Check NULL pointers or not...

Dr Paul Dale paul.dale at
Fri Nov 29 08:38:28 UTC 2019

I’d prefer option 1 or the middle ground.  I’ve lost count of the number of times I’ve seen programs crashing in the crypto library which required mammoth debugging efforts to irrefutably demonstrate that the caller is at fault rather than the crypto library :(

Option 1 would be preferable from this point of view but it can cause a performance hit — most of the time it wouldn’t matter but when it does it would be a big deal.  The middle ground doesn’t entail any performance loss in production code (it does in debug but that shouldn’t be relevant).

Dr Paul Dale | Distinguished Architect | Cryptographic Foundations 
Phone +61 7 3031 7217
Oracle Australia

> On Wed, Nov 27, 2019 at 10:38:41AM +0100, Richard Levitte wrote:
>> Depending on who you're asking, you get different responses.
>> The topic is: should we check pointers coming from applications before
>> using them or not?
>> There are two positions on this:
>> 1. Yes we should so we don't crash processes unnecessarily, and we
>>   should return an error if pointers are NULL (unless that's valid
>>   input, such as for the freeing functions).  There is a generic
>>   error reason code for it, ERR_R_PASSED_NULL_PARAMETER.
>> 2. No we should not, as we don't cater for user programming errors.
>>   Also, it allows us to catch our own errors early.
>> For a while, our pendulum was going with option 2, but lately, we seem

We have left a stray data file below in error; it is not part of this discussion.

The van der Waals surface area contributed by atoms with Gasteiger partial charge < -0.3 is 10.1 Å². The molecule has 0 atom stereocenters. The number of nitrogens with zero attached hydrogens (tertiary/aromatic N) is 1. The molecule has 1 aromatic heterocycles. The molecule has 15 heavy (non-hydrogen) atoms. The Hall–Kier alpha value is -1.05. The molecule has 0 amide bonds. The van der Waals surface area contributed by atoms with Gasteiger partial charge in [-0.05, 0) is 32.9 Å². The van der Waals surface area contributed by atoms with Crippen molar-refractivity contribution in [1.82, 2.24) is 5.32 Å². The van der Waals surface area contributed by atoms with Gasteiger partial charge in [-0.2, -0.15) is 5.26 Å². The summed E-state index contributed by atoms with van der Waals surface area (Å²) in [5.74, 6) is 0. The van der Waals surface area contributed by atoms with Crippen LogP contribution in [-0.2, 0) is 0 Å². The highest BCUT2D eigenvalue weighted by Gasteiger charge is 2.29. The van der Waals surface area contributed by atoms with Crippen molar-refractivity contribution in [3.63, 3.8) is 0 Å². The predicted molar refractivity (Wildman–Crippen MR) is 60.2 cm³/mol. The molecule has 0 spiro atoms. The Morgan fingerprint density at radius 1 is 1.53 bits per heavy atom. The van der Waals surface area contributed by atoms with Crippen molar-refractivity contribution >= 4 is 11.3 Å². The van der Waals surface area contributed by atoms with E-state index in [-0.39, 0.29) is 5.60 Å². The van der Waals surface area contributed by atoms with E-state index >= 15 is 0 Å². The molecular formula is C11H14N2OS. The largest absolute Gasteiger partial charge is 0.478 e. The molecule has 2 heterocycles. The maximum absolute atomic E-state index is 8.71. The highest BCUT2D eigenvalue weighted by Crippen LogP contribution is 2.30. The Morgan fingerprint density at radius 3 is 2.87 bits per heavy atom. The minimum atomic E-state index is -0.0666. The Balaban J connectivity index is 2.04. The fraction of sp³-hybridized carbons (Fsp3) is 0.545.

>> to go back to option 1.
>> Both options have their pros and cons:
>> 1. cons: there's the very real possibility that users don't check for
>>         errors as they should, and things go wrong further on,
>>         sometimes in ways where the actual cause is very hard to
>>         figure out.
>>   pros: programs will not spuriously crash because we didn't catch an
>>         internal corner case in our tests.
>> 2. cons: programs may crash, sometimes due to our own mistakes,
>>         sometimes due to user errors.
>>   pros: some very subtle bugs are found, either quicker or at all.
>>         An actual case is PR 7630 [1], which was uncovered because
>>         there was a crash due to a NULL being used (this was
>>         ultimately due to users not checking errors).
>> As a middle ground, and perhaps a way to satify both camps, we could
>> use ossl_assert() in our checks for input NULL, as follows:
>>    if (!ossl_assert(ptr != NULL)) {
>>        return 0;
>>    }
>> This means that in a debug build, there may be crashes due to pointers
>> being NULL, while in a release build, the caller gets an error.
>> Thoughts?

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